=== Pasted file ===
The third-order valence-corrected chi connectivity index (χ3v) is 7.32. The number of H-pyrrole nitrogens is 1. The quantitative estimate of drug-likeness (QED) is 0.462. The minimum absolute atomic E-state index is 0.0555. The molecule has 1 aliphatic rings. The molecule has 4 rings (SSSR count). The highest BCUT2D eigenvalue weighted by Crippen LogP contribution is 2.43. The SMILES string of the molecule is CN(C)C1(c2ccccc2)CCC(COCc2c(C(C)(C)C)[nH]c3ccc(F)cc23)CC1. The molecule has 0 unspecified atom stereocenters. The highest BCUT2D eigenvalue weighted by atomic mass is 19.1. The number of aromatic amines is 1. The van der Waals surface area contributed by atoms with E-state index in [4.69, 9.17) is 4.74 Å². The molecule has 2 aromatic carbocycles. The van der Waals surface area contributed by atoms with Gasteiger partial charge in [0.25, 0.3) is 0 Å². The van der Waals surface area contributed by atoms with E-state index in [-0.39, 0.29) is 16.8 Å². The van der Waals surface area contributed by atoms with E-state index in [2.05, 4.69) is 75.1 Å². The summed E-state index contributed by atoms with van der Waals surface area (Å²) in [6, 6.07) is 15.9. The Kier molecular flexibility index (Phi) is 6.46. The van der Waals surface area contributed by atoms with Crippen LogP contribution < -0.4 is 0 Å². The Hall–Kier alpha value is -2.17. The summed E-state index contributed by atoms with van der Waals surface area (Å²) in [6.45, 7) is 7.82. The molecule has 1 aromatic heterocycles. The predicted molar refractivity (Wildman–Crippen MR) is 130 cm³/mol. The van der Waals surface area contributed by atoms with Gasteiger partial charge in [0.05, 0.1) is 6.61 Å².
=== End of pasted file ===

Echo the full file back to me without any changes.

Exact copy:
The third-order valence-corrected chi connectivity index (χ3v) is 7.32. The number of H-pyrrole nitrogens is 1. The quantitative estimate of drug-likeness (QED) is 0.462. The minimum absolute atomic E-state index is 0.0555. The molecule has 1 aliphatic rings. The molecule has 4 rings (SSSR count). The highest BCUT2D eigenvalue weighted by Crippen LogP contribution is 2.43. The SMILES string of the molecule is CN(C)C1(c2ccccc2)CCC(COCc2c(C(C)(C)C)[nH]c3ccc(F)cc23)CC1. The molecule has 0 unspecified atom stereocenters. The highest BCUT2D eigenvalue weighted by atomic mass is 19.1. The number of aromatic amines is 1. The van der Waals surface area contributed by atoms with E-state index in [4.69, 9.17) is 4.74 Å². The molecule has 2 aromatic carbocycles. The van der Waals surface area contributed by atoms with Gasteiger partial charge in [0.25, 0.3) is 0 Å². The van der Waals surface area contributed by atoms with E-state index in [-0.39, 0.29) is 16.8 Å². The van der Waals surface area contributed by atoms with E-state index in [2.05, 4.69) is 75.1 Å². The summed E-state index contributed by atoms with van der Waals surface area (Å²) in [6, 6.07) is 15.9. The Kier molecular flexibility index (Phi) is 6.46. The van der Waals surface area contributed by atoms with Crippen LogP contribution < -0.4 is 0 Å². The Hall–Kier alpha value is -2.17. The summed E-state index contributed by atoms with van der Waals surface area (Å²) in [6.45, 7) is 7.82. The molecule has 1 aromatic heterocycles. The predicted molar refractivity (Wildman–Crippen MR) is 130 cm³/mol. The van der Waals surface area contributed by atoms with Gasteiger partial charge in [0.05, 0.1) is 6.61 Å².